Since the announcement of Suzanne Fortier, former president of Natural Sciences and Engineering Research Council of Canada (NSERC), as McGill’s next principal, concerns have arisen regarding Fortier’s impact at NSERC and how such an impact could further affect research at McGill.
McGill’s Board of Governors (BoG) announced on Mar. 5 that Fortier, who resigned from her post as president of NSERC on Mar. 4, will be taking the position of principal at McGill beginning in Sept. 2013. Current Principal Heather Munroe-Blum will step down on Jun. 30, and an acting principal will be appointed to serve from then until the beginning of Fortier’s term.
Various media outlets, such as The Montreal Gazette, raised concerns about a decrease in funding for basic research and a significant increase in funding for applied research during Fortier’s time at NSERC.
In the world of science, there exists a distinction between basic research and applied research. Basic research—also known as ‘pure’ or ‘fundamental’ research—is largely curiosity driven and is not necessarily intended to invent something of monetary value. Applied research, on the other hand, has pre-defined purposes and often strives to solve practical problems by creating or inventing solutions.
“I view basic research as the effort to increase our understanding of nature,” Robert Brandenberger, a professor in the department of physics at McGill, said. “For example, we are interested in finding a description of the early universe, an understanding of the origin of structure in the universe, and we would like to know what the basic constituents of matter are. Applied research aims to develop new tools for society [and] new devices for society.”
Basic research is much more prevalent at research-intensive universities, such as McGill, with applied research playing a more minor role.
“It’s true that basic, curiosity-driven research remains the lifeblood of any research-intensive university,” Rose Goldstein, vice-principal (research and international relations) said. “In particular, McGill is very committed to the importance of basic research.”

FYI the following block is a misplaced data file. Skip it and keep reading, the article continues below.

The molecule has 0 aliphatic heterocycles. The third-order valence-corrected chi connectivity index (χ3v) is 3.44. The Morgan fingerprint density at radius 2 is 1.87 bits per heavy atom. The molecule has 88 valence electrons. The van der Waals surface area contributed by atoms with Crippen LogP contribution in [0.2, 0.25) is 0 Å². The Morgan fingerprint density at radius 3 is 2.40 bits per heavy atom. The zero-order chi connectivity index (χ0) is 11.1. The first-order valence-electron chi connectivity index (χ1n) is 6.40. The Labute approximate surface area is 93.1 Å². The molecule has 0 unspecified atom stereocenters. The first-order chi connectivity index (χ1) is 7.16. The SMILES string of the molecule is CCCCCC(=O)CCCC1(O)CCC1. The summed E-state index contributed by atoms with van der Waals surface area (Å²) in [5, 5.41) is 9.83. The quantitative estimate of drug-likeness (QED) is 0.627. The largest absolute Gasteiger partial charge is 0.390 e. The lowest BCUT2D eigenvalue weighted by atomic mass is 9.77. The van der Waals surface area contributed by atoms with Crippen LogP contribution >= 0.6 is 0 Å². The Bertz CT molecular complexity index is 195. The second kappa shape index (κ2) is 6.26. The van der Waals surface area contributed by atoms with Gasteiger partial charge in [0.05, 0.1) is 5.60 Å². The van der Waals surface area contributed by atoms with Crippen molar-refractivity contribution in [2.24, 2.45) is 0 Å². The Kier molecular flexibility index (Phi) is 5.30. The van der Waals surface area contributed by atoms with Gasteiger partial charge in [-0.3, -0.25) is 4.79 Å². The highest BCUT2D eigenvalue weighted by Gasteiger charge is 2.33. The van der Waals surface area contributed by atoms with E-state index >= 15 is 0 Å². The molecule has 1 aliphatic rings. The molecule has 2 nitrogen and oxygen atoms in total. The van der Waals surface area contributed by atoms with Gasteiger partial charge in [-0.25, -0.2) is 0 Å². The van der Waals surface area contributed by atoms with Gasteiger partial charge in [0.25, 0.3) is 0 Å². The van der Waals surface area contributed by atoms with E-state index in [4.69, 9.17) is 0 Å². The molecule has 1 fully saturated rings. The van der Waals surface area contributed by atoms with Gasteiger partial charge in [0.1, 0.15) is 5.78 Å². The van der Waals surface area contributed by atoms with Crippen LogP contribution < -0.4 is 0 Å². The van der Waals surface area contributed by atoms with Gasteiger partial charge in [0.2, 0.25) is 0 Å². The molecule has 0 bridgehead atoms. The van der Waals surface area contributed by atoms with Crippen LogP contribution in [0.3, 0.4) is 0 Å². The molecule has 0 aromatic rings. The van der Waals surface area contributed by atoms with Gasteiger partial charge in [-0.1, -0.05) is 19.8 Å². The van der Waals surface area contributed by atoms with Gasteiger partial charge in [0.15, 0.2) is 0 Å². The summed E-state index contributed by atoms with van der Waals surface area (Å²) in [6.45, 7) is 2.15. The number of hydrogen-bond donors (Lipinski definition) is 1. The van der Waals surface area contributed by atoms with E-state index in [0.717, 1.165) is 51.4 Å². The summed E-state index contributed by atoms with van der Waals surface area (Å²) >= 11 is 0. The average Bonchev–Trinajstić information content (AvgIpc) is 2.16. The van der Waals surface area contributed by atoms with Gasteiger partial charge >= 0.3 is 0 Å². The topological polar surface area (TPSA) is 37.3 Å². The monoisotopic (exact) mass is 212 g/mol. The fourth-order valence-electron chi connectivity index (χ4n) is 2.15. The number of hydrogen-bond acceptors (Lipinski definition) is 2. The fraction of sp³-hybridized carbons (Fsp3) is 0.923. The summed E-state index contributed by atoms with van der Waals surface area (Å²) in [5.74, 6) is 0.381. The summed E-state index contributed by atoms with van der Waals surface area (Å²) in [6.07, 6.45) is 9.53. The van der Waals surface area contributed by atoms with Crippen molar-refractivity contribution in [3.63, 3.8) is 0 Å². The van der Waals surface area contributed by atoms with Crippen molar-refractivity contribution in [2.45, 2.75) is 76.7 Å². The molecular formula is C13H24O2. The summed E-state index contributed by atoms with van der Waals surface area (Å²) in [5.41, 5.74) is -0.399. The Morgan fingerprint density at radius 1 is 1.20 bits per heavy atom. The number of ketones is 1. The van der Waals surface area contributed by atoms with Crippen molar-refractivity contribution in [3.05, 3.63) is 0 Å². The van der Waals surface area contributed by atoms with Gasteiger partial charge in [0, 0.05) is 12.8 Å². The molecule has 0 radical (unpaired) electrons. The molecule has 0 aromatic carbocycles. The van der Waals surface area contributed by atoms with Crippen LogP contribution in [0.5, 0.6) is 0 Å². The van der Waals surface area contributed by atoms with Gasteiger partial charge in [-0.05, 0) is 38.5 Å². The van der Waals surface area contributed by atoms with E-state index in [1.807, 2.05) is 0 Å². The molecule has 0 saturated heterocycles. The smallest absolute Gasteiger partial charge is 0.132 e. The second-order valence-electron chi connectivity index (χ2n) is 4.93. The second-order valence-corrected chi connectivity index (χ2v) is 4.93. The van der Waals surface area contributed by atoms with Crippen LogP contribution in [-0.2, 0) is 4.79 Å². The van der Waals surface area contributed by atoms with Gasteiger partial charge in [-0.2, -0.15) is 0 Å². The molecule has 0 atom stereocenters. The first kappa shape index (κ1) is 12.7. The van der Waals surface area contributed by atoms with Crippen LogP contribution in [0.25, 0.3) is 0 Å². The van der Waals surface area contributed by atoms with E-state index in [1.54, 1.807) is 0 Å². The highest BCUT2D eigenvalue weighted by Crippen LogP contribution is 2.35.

At McGill, the majority of basic and applied research is funded by various external sources, such as federal agencies like NSERC. A small part of funding comes from “special McGill internal grants,” according to Brandenberger, with all other research relying on the external agencies.
“Funding for research is mainly [achieved] through applications from the researchers themselves to government agencies,” Goldstein said. “We apply to other agencies, but mostly to [the] federal government—[for] over 50 per cent [of funding]—and about 20 per cent of [funding comes from the] provincial government. Most of that is [put towards] basic research.”
“When it comes to research that is funded by businesses.… that is the minority of the research—less than 20 per cent [of funding comes from businesses],” she said.
Fortier, in her role as principal next year, will not have control over which sources provide funding for research at McGill.
“It’s not an internal university decision,” Goldstein said. “It’s the funders externally who decide which projects they’re going to fund.”
According to Adam Bouchard, academic affairs officer for the Post-Graduate Students’ Society (PGSS), students are often less concerned about whether their research is considered basic or applied.
“As graduate students, we just see it as the research we’re doing at the time,” Bouchard said. “The research I’m doing can be applied, but we’re not applying it. I know a lot of people who are doing things that are called ‘pure,’ but realistically, we’re not seeing that global picture. We’re working on our individual projects.”
Even if concerns about research funding were to arise among faculty, they would be raised with the external agency that funded the research, not the university.
“Since the funding for our research is mainly external, we need to raise our concerns externally, maybe as a group of McGill faculty,” Brandenberger said.
According to Goldstein, despite the changes towards applied research at NSERC, Fortier’s imminent arrival should not be a cause for concern, but rather— considering her commitment to research—welcomed.
“She’s a research-intensive graduate, [a] researcher herself, who has worked at excellent research-intensive universities … and has led our premier Natural Science Engineering Research Council,” Goldstein said. “She is a research leader, and so it bodes well for research intensiveness and research excellence at McGill, because that’s also what she represents.”
Goldstein also expressed that having Fortier as principal will reinforce McGill’s traditional values and identity.
“McGill is a top, research-intensive university … that’s what we are, that’s what we have maintained in the last few years, and that’s what we strive to be even better at,” Goldstein continued. “I see [that as] our identity; that’s always been our identity.”